Want a way to get kids to choose healthier food? Make it look good and easy to grab, say researchers at Cornell University. Their study, published Friday in the Journal of Pediatrics, suggests that kids are more likely to choose healthy food if the presentation is appealing and it is within reach.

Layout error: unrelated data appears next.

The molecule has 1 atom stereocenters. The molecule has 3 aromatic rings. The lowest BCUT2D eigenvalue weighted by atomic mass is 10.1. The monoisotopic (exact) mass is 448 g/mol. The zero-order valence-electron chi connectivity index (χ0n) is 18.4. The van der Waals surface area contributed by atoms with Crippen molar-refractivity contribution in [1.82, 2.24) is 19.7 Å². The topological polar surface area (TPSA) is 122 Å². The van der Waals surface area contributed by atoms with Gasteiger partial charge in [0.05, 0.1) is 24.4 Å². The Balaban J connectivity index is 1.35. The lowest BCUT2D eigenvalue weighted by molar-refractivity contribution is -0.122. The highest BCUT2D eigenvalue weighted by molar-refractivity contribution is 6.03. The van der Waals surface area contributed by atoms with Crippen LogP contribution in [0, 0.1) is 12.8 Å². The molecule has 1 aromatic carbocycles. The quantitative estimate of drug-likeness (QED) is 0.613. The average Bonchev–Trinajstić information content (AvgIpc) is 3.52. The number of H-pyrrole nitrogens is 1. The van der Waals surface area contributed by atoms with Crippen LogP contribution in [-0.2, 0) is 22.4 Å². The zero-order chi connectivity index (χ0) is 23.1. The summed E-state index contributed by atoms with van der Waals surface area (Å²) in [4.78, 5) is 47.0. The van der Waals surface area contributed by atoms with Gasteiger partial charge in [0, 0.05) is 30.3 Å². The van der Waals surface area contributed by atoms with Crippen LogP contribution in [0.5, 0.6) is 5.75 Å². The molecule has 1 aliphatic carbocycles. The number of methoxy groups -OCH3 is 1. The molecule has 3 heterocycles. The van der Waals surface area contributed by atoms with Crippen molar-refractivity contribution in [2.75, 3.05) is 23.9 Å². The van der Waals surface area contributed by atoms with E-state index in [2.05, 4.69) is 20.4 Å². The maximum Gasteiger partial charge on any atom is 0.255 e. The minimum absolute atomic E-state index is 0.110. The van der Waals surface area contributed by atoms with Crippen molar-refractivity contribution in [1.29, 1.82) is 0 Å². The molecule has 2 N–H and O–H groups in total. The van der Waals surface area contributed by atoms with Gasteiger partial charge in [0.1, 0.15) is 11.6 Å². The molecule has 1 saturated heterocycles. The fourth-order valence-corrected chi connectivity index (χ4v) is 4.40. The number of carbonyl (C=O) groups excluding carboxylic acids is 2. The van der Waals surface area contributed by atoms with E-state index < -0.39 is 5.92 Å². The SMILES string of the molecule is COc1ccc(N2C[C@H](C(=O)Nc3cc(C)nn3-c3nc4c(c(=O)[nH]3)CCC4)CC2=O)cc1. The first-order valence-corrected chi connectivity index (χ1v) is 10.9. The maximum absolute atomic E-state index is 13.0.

In 2012, the US Department of Agriculture required schools to substitute unhealthy foods with nutritious options, but that hasn’t guaranteed that students eat healthier. “We believe that when children take foods of their own volition, they’re more likely to eat them,” said Andrew Hanks, a research fellow at Cornell University and lead author of the study.